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On Tue, 2002-03-19 at 11:18, David G. Durand wrote:
> At 11:01 AM -0500 3/19/02, Simon St.Laurent wrote:
> >Maybe Ted Nelson was right about out-of-line markup having advantages.
> Of course he was. There are also disadvantages, to do with the
> increased complexity of editing models for such representations. You
> have to either update the offsets as the underlying text changes, or
> create a text model that does that for you. Maintaining link
> integrity was the reason for much of the work that Xanadu did
> tracking text across versions. It's possible, but the tradeoff is the
> need to create an efficient way to update the offsets.
Right. Reducing the need for metadata and metadata relationship
maintenance is a lot of why I prefer information explicitly embedded.
> Plus, well-formedness becomes trickier because the representation
> accommodates non-hierarchical structures as well as hierarchical ones
> -- good if you need or want that flexibility, bad if you don't.
True. Part of the reason I've developed MOE is to make it possible to
work with "ill-formed" structures, though well-formed is easier as
usual. That may make it easier, or at least possible, for me to deal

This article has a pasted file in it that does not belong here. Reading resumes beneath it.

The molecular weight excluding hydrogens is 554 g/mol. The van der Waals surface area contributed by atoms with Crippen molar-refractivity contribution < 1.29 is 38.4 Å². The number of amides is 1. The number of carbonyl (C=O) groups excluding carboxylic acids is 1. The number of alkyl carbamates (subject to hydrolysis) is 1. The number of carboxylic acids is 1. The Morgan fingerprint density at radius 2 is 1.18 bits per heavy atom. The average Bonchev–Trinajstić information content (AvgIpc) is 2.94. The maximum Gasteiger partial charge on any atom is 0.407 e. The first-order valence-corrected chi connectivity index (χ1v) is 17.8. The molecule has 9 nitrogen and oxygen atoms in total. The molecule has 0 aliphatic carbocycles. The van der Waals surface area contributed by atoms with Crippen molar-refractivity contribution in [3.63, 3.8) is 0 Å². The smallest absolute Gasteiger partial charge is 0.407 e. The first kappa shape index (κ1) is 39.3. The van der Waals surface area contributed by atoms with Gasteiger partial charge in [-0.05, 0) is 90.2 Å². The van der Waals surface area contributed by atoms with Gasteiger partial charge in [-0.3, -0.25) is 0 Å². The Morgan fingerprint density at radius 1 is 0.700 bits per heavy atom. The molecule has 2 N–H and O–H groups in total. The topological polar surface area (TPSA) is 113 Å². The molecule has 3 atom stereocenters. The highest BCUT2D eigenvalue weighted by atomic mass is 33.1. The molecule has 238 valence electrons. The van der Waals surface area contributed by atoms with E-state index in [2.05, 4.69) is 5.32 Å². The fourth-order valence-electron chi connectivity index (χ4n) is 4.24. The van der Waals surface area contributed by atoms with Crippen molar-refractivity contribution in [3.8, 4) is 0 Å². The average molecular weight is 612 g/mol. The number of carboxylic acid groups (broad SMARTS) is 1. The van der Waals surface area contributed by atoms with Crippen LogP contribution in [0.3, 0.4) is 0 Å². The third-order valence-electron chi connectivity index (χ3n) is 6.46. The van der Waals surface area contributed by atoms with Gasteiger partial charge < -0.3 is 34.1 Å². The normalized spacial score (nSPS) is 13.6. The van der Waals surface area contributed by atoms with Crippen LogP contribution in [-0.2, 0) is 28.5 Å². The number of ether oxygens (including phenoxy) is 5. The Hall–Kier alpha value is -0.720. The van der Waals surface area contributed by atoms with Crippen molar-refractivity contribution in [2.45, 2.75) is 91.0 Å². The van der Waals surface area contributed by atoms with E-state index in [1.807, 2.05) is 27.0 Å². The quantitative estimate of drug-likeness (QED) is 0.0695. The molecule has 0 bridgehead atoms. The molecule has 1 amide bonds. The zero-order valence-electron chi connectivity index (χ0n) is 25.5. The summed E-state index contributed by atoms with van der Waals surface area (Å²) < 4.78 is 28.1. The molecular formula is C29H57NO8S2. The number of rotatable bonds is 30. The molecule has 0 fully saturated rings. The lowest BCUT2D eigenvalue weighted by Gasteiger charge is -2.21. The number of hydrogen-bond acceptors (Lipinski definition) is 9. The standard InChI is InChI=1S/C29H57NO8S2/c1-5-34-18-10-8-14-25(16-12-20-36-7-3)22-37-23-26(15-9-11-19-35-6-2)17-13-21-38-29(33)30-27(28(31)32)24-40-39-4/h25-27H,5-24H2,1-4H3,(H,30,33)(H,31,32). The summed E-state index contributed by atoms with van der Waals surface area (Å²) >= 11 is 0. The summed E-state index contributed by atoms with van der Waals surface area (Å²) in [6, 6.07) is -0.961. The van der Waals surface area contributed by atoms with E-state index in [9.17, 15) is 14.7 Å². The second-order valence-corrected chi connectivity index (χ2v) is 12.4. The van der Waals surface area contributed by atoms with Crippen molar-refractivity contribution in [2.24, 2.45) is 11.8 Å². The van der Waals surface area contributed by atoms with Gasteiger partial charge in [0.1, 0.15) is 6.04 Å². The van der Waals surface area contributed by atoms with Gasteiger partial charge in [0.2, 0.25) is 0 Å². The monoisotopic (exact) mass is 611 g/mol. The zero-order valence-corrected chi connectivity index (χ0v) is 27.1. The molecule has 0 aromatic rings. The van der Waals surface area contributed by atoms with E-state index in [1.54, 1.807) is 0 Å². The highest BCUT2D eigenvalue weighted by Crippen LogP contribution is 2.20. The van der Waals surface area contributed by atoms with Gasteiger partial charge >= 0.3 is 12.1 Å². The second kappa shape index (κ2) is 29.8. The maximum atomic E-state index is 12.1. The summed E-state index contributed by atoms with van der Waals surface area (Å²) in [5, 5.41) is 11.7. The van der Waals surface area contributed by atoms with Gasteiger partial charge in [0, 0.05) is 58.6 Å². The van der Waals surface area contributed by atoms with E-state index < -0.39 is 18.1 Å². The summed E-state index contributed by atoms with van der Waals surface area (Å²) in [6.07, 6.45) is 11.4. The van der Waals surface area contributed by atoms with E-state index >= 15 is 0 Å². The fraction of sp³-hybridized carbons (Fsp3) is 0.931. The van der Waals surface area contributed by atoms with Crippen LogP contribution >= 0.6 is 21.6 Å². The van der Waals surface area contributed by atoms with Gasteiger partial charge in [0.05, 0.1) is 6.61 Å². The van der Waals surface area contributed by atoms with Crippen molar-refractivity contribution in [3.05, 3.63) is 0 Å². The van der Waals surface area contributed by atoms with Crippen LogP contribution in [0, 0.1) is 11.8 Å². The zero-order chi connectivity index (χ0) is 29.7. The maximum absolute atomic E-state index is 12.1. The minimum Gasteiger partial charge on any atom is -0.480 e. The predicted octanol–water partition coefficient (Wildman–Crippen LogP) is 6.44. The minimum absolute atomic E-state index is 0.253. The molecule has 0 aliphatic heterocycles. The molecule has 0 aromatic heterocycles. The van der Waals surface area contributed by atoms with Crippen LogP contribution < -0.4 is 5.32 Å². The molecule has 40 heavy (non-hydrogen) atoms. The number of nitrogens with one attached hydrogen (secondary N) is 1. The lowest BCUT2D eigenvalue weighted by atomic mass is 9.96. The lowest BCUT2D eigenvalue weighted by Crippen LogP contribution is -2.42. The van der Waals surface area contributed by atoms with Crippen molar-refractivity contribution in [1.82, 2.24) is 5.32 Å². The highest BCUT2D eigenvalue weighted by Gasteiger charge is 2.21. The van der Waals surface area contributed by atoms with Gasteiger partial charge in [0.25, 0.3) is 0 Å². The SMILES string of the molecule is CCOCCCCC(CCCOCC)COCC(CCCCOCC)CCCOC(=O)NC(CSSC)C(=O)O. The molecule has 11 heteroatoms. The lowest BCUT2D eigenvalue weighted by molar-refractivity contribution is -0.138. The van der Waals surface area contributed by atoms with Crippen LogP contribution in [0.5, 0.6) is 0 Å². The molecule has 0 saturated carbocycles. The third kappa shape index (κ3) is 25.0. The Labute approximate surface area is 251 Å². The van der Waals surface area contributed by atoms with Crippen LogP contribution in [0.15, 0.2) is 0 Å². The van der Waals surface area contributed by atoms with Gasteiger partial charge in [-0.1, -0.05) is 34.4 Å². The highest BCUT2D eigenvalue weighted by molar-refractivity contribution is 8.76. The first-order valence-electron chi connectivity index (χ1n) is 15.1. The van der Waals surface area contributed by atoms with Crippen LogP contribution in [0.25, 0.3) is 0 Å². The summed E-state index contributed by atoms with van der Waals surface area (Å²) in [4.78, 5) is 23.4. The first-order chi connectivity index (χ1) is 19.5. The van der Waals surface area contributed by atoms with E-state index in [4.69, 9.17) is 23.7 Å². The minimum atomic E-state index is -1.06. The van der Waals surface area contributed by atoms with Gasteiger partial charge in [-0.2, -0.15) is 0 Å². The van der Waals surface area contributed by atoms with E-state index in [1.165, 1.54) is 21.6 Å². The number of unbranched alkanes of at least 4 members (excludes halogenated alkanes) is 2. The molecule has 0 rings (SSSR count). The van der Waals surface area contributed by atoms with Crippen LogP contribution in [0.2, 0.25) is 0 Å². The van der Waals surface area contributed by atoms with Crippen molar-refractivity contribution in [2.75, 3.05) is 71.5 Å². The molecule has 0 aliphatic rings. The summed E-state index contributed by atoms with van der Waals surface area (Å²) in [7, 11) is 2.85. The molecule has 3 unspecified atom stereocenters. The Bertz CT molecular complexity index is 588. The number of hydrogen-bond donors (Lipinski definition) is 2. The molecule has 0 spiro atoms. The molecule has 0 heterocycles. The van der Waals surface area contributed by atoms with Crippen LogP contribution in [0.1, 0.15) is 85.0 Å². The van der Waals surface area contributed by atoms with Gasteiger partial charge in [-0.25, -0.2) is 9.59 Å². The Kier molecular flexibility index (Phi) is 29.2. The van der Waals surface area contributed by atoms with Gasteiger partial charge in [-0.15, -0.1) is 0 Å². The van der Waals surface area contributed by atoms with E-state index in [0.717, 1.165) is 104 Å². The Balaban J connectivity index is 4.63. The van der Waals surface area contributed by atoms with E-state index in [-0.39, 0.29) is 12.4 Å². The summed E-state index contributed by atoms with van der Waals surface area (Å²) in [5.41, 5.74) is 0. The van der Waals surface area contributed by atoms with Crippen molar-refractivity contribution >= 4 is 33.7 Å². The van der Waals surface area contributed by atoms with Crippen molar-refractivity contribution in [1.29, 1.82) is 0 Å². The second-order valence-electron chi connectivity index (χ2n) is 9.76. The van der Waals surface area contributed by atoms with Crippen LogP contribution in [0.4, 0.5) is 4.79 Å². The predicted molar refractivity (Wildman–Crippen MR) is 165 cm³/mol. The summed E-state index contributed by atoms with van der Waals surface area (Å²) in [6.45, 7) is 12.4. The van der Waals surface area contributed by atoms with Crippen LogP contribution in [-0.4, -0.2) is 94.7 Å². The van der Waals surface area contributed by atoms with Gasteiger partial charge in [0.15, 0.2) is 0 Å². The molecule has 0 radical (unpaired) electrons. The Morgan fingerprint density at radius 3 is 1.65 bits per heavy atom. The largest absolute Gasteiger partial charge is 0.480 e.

with intermediate steps between jumbled hierarchies and clean ones.
> >Does anyone know of an XML implementation which provides read/write
> >access to the contents of elements in the document as text, and makes
> >changes to that text - including the insertion of new elements - to the
> >elements underlying it?
> I'm not clear about the solution that you're looking for, though. Are
> you asking for an interface that can do an operation like:
> Element.insertTexttext("this is a <emph>subelement</emph> embedded in
> text", location);
> and the result will create a modified element tree with a new element node?
> I'd be surprised if you find one, because that's a rather "non-node"
> way of looking at things.
That's pretty much the answer I was looking for. I'm tired of dealing
with a purely node/Infoset view of XML documents, so I'm looking for
alternatives. If this is open frontier, that's fine too.
I'd just rather not reinvent wheels without knowing the wheels are
there, and it might have been nice to build a prototype if they in fact
> > Anything crossing element
> >boundaries will be difficult, but hopefully not insurmountable.
> This last point puzzles me, because I'm not sure how such an
> interface could "cross" boundaries.
If I wanted to replace text that was partially in one element and
partially in a sibling, there'd be a lot of juggling to do. It may not
be worth bothering, but it's worth considering.
Ring around the content, a pocket full of brackets
Errors, errors, all fall down!